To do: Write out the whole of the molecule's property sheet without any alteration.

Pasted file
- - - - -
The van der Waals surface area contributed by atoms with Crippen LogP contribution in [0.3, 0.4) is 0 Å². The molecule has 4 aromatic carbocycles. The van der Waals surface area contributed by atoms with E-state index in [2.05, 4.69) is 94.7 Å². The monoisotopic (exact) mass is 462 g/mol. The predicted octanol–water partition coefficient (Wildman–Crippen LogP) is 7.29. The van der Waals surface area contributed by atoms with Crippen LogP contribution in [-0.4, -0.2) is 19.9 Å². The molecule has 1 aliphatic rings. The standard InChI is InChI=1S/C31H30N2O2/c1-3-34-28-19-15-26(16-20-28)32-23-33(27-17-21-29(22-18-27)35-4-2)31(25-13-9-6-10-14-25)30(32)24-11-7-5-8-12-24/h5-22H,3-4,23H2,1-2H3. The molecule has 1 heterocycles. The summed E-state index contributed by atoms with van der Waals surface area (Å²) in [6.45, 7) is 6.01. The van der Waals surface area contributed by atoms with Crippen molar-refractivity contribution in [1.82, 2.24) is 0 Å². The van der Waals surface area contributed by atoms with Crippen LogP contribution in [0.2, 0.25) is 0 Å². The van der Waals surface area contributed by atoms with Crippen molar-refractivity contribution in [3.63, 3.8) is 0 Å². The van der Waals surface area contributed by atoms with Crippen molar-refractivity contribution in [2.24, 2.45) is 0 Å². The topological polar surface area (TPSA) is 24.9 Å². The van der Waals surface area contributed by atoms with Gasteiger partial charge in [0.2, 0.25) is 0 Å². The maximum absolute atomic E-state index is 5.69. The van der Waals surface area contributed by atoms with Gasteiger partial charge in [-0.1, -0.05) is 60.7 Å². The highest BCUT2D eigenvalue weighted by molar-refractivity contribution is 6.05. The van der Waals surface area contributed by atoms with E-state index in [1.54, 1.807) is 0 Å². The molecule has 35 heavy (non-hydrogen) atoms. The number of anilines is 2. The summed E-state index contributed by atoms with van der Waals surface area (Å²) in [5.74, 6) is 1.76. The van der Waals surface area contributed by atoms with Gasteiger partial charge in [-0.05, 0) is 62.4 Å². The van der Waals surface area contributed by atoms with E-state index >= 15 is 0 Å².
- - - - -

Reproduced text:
The van der Waals surface area contributed by atoms with Crippen LogP contribution in [0.3, 0.4) is 0 Å². The molecule has 4 aromatic carbocycles. The van der Waals surface area contributed by atoms with E-state index in [2.05, 4.69) is 94.7 Å². The monoisotopic (exact) mass is 462 g/mol. The predicted octanol–water partition coefficient (Wildman–Crippen LogP) is 7.29. The van der Waals surface area contributed by atoms with Crippen LogP contribution in [-0.4, -0.2) is 19.9 Å². The molecule has 1 aliphatic rings. The standard InChI is InChI=1S/C31H30N2O2/c1-3-34-28-19-15-26(16-20-28)32-23-33(27-17-21-29(22-18-27)35-4-2)31(25-13-9-6-10-14-25)30(32)24-11-7-5-8-12-24/h5-22H,3-4,23H2,1-2H3. The molecule has 1 heterocycles. The summed E-state index contributed by atoms with van der Waals surface area (Å²) in [6.45, 7) is 6.01. The van der Waals surface area contributed by atoms with Crippen molar-refractivity contribution in [1.82, 2.24) is 0 Å². The van der Waals surface area contributed by atoms with Crippen LogP contribution in [0.2, 0.25) is 0 Å². The van der Waals surface area contributed by atoms with Crippen molar-refractivity contribution in [3.63, 3.8) is 0 Å². The van der Waals surface area contributed by atoms with Crippen molar-refractivity contribution in [2.24, 2.45) is 0 Å². The topological polar surface area (TPSA) is 24.9 Å². The van der Waals surface area contributed by atoms with Gasteiger partial charge in [0.2, 0.25) is 0 Å². The maximum absolute atomic E-state index is 5.69. The van der Waals surface area contributed by atoms with Gasteiger partial charge in [-0.1, -0.05) is 60.7 Å². The highest BCUT2D eigenvalue weighted by molar-refractivity contribution is 6.05. The van der Waals surface area contributed by atoms with E-state index in [1.54, 1.807) is 0 Å². The molecule has 35 heavy (non-hydrogen) atoms. The number of anilines is 2. The summed E-state index contributed by atoms with van der Waals surface area (Å²) in [5.74, 6) is 1.76. The van der Waals surface area contributed by atoms with Gasteiger partial charge in [-0.05, 0) is 62.4 Å². The van der Waals surface area contributed by atoms with E-state index >= 15 is 0 Å².